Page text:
I have not received the snuff box or Dave his boots but I learn that an Express is just in at Beaufort so it is probably there.

I suppose you would know about trophies. I’ve got nothing but an Enfield Rifle from the Rebel Camp. Shall send it to you if I can. It is precisely like my own that I use only it is dirty. But it is just as I found it. If it should reach you, you can do as you like with it. These rifles are very good to shoot and long distances too. Many boys brought away knapsacks. One found some $60 rebel money. But there was nothing of any great value.

Suppose you have seen Capt. Goodwin before this. How about the war? Goes rather slow, don’t it? You will probably see Capt. Denny’s report of this attack on the rebel camp. It was indeed a very daring thing, but was hardly successful as we took only five prisoners but then we lost none.

Camp Oliver, 25th Mass. Infantry, New Berne, N. C. (The Huntington Library)

Camp Oliver
March 16, 1863

The boxes have come OK. Davis and George’s boots are tip top. Wish I’d waited now and had some of the same sort. Aunt’s box I received all right. The locket is a fine affair. Am very glad I’ve got it. Felt kinder lonesome though when I first got it.

Well, her’s more news—more excitement. Last Friday 13th, our pickets were fired upon at the deep gully, our outpost, and the four companies were ordered up there—A, C, K, G. the Rebs were advancing in force so the story was, and we made ready to meet them. At this deep gully, there is a small bridge over a narrow stream on the New Bern side of which were our pickets. A sham breastwork had been thrown up by our lads and a Quaker gun mounted on a big pair of wheels. This gun was kept covered with rubber blankets whenever a Flag-of-Truce came in or when anyone went out of our lines, it made a big show.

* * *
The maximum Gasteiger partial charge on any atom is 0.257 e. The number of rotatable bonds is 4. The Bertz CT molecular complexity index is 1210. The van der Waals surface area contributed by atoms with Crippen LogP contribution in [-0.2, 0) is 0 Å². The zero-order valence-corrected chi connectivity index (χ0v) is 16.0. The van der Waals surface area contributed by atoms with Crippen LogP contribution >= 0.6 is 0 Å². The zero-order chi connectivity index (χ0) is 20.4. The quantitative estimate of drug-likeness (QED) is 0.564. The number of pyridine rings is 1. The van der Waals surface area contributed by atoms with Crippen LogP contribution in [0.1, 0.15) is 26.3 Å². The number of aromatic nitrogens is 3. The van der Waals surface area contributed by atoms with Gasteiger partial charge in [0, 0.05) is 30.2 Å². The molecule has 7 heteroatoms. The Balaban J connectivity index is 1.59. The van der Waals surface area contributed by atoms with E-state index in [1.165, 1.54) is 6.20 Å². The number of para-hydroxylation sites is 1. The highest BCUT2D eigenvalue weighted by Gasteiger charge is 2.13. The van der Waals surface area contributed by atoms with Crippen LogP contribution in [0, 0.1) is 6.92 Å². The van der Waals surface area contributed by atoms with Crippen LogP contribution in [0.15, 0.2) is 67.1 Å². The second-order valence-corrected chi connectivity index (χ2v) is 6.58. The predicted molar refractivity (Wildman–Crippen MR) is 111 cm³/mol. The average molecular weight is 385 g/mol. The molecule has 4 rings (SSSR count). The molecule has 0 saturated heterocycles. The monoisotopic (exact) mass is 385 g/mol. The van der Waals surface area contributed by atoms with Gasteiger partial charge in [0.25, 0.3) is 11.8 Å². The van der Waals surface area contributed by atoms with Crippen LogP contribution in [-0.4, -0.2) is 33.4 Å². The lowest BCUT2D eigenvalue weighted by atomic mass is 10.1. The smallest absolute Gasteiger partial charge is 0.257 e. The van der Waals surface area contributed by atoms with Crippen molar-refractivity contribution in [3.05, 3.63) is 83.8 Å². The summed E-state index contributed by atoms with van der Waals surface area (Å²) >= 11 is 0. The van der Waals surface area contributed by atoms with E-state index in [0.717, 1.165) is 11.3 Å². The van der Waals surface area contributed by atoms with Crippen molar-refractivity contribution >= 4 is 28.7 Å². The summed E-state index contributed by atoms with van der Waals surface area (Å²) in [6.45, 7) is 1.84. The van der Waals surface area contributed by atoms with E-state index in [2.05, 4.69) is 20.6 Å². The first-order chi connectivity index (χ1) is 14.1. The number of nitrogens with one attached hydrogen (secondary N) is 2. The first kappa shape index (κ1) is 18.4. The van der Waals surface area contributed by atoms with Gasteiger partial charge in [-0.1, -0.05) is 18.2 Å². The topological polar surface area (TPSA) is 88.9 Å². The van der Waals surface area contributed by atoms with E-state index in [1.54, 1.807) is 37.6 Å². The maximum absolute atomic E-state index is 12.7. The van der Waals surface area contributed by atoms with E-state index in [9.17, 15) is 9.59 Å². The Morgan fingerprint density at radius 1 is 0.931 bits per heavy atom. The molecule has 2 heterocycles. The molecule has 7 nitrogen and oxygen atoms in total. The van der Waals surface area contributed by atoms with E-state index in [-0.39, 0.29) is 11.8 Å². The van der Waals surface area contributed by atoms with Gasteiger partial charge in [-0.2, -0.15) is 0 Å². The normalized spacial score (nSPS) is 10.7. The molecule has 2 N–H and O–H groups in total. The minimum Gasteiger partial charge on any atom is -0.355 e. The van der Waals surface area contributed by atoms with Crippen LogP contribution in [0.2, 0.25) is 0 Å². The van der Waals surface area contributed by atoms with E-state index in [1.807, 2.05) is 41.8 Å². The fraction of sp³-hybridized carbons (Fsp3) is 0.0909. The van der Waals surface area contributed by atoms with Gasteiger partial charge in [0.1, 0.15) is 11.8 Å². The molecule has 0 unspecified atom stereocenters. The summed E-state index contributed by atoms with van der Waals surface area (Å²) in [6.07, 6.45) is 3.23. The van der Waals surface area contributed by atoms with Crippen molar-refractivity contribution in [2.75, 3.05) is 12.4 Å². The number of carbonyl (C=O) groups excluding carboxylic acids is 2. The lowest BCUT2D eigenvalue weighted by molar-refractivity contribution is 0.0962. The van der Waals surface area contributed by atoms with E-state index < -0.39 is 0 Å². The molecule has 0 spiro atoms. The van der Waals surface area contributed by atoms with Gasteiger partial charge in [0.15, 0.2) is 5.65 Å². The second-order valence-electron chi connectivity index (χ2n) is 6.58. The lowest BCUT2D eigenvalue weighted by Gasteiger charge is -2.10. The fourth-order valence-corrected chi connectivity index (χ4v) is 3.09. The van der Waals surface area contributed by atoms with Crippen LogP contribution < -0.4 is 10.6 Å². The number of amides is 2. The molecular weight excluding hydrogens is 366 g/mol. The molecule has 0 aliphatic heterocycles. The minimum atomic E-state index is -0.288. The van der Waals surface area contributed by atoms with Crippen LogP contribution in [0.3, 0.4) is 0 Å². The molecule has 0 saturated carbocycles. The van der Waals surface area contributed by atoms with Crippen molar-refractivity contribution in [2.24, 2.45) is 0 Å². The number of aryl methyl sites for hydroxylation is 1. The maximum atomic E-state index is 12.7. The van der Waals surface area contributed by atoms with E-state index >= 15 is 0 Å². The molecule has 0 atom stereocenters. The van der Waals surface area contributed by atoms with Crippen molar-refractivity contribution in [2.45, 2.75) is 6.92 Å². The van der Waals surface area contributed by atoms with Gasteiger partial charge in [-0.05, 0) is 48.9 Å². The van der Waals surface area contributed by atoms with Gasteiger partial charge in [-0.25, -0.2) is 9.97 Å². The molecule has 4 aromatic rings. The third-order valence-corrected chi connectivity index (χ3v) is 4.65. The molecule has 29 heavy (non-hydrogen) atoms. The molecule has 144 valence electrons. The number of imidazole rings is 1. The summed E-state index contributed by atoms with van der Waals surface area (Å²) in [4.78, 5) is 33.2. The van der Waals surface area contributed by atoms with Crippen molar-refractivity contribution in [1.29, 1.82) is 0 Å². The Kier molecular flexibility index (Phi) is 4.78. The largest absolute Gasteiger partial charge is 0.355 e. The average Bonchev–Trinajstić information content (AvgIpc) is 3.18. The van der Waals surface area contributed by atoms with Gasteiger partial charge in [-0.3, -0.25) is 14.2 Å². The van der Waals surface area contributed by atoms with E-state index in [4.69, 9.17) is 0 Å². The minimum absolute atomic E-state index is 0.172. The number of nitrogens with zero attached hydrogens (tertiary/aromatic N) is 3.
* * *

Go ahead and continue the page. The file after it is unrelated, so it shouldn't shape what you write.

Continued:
On the left side of this road going from New Bern was the breastwork and gun. Back of this breastwork was a little rise in the ground and then a very slight hollow, and an old shanty had been put up for guard quarters. Into this hollow our three companies were formed—A, C, and G, while K was posted behind the breastwork to support the Quaker (ha, ha). Now come on the Rebs. Couriers have been sent to town for artillery and infantry meantime. Soon we had orders to lay down low for artillery would be playing on us in a few minutes, and so it was we soon had grape and canister flying over us, solid shot and shell occasionally. We hugged the ground pretty close, you can bet. We took this perhaps 20 minutes and were then ordered to retire which we did gradually, falling back. Soon the Rebs crossed the gully. The bridge had been cut away and charged gallantly on our breastworks and Quaker which they took (ha ha). When they charged, they shouted like fury but I rather think they found a mares nest that time.